"The Bronckhorst
Divorce Case"

Notes on the text

These notes, by John McGivering, are partly new, and partly based on the ORG. The page and line numbers below refer to the Macmillan (London) Standard Edition of Plain Tales from the Hills, as published and frequently reprinted between 1899 and 1950.






[Dec 2 2003]



[Heading] collected in Definitive Verse, without “Confessions”. See also the poem "A Parallel", (Early Verse ed. Rutherford; "A has a wife who loves him much/ And clings to him with fervour great/ But A's perversity is such/ He really seems to loath his mate...".)

[Page 246, line 1] three-cornered a reference to Dick Deadeye
, a deformed and villainous sailor in Gilbert and Sullivan’s opera H.M.S. Pinafore (1878). The quotation is from Act I and provides the only touch of humour in this story. (See also the note to "On the Strength of a Likeness" later in this volume.)
Dick I’m ugly, too, ain’t I ?

Buttercup You are certainly plain.

Dick And I’m three-cornered, ain’t I?

Buttercup You are rather triangular.

Dick Ha! Ha! That’s it. I’m ugly and they hate me for it ! For you all hate me, don’t you ?

All We do.....
Kipling was clearly familiar with Pinafore; he may have seen the show in London in his childhood, or perhaps attended an amateur or professional touring show in India.

The Gilbert and Sullivan light operas were tremendously popular in England in the last quarter of the nineteenth century, and there are a number of other references to them in the tales. The ship's company in "The Bonds of Discipline" put on Pinafore, there are references to Patience and Pinafore in “The United Idolaters”, Mrs. Landys-Haggert hums “Poor Wandering One !” from The Pirates of Penzance in “On the Strength of a Likeness”, and Kipling misquotes Don Alambra’s song in Act I of The Gondoliers in “A Conference of the Powers”. His poem "The Absent-minded Beggar" was set to music by Sir Arthur Sullivan to a tune Kipling described in Something of Myself as 'guaranteed to pull teeth out of barrel-organs.'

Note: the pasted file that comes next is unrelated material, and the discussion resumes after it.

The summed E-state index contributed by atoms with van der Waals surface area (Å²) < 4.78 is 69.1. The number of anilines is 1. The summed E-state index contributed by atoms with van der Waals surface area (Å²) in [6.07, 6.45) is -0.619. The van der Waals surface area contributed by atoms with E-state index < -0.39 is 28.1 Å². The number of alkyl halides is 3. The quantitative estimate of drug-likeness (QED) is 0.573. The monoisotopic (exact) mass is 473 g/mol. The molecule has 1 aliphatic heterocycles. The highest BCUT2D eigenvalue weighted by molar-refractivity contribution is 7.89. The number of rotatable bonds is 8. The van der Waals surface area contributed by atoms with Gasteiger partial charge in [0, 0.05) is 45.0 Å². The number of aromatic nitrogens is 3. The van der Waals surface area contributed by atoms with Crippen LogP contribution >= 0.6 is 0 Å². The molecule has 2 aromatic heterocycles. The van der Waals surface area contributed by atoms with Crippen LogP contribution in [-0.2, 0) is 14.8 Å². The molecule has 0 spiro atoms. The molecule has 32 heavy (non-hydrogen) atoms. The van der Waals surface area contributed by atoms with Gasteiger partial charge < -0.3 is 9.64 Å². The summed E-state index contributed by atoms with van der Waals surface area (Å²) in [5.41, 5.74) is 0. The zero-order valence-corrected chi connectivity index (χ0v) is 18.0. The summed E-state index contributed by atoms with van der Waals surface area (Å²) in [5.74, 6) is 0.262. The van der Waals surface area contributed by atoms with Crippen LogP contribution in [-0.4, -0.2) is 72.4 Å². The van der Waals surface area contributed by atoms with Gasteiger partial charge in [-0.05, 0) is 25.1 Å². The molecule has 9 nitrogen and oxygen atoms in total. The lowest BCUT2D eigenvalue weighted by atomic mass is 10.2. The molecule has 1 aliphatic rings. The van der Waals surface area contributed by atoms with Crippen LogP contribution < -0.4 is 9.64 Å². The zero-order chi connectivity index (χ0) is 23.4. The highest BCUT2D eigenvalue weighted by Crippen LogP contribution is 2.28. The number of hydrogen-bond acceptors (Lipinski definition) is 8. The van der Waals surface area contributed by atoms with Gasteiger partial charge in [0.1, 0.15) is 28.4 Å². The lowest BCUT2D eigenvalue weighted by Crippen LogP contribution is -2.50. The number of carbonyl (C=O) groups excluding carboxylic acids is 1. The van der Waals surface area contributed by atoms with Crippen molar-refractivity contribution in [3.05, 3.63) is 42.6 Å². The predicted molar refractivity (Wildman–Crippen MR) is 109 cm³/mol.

[Page 246, line 3] a touch of country-blood Many Europeans look somewhat Eurasian when the Indian sun has coloured them for some years; Kipling was falsely accused of having Indian blood, and so were several other distinguished people, including Admiral of the Fleet Lord Fisher. Generations before this saw many equally distinguished men who were the fruit of unions between Englishmen and Indian women and nobody thought anything of it. One good example is James Skinner (1778–1841) who raised and commanded the famous regiment Skinner’s Horse in the days when British India was administered by the East India Company.

[Page 247, line 20] savage feeling It seems remarkably perceptive for a single man of twenty-three to record this dreadful aspect of married life.

[Page 247, line 19] on the criminal count Section 497 of the Indian Penal Code (I.P.C.) of 1860 reads as follows:
Whoever has sexual intercourse with a person who is the wife of another man, without the consent or connivance of that man…. is guilty of the offence of adultery, and shall be punished with imprisonment of either description for a term which may extend to five years, or with fine or with both. In such case the wife shall not be punishable as an abettor.